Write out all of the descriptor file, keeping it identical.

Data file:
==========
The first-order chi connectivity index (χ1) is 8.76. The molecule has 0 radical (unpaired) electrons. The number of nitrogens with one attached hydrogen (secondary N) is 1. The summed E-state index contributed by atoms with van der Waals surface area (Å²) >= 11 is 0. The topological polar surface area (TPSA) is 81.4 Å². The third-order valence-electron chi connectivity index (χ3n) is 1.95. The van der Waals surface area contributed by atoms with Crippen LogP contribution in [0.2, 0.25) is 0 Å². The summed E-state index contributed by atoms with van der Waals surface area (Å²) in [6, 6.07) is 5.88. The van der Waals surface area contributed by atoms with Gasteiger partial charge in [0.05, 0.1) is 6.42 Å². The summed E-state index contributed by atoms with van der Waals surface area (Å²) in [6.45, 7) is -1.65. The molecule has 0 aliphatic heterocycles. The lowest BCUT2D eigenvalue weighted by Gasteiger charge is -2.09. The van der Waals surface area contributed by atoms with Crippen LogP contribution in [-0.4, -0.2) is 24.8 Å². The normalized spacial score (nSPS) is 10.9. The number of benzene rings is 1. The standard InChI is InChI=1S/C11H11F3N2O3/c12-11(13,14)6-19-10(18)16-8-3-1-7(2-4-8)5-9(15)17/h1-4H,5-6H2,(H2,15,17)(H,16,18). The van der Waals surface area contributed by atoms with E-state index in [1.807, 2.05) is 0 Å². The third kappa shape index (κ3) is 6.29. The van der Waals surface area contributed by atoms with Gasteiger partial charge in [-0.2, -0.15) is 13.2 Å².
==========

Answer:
The first-order chi connectivity index (χ1) is 8.76. The molecule has 0 radical (unpaired) electrons. The number of nitrogens with one attached hydrogen (secondary N) is 1. The summed E-state index contributed by atoms with van der Waals surface area (Å²) >= 11 is 0. The topological polar surface area (TPSA) is 81.4 Å². The third-order valence-electron chi connectivity index (χ3n) is 1.95. The van der Waals surface area contributed by atoms with Crippen LogP contribution in [0.2, 0.25) is 0 Å². The summed E-state index contributed by atoms with van der Waals surface area (Å²) in [6, 6.07) is 5.88. The van der Waals surface area contributed by atoms with Gasteiger partial charge in [0.05, 0.1) is 6.42 Å². The summed E-state index contributed by atoms with van der Waals surface area (Å²) in [6.45, 7) is -1.65. The molecule has 0 aliphatic heterocycles. The lowest BCUT2D eigenvalue weighted by Gasteiger charge is -2.09. The van der Waals surface area contributed by atoms with Crippen LogP contribution in [-0.4, -0.2) is 24.8 Å². The normalized spacial score (nSPS) is 10.9. The number of benzene rings is 1. The standard InChI is InChI=1S/C11H11F3N2O3/c12-11(13,14)6-19-10(18)16-8-3-1-7(2-4-8)5-9(15)17/h1-4H,5-6H2,(H2,15,17)(H,16,18). The van der Waals surface area contributed by atoms with E-state index in [1.807, 2.05) is 0 Å². The third kappa shape index (κ3) is 6.29. The van der Waals surface area contributed by atoms with Gasteiger partial charge in [-0.2, -0.15) is 13.2 Å².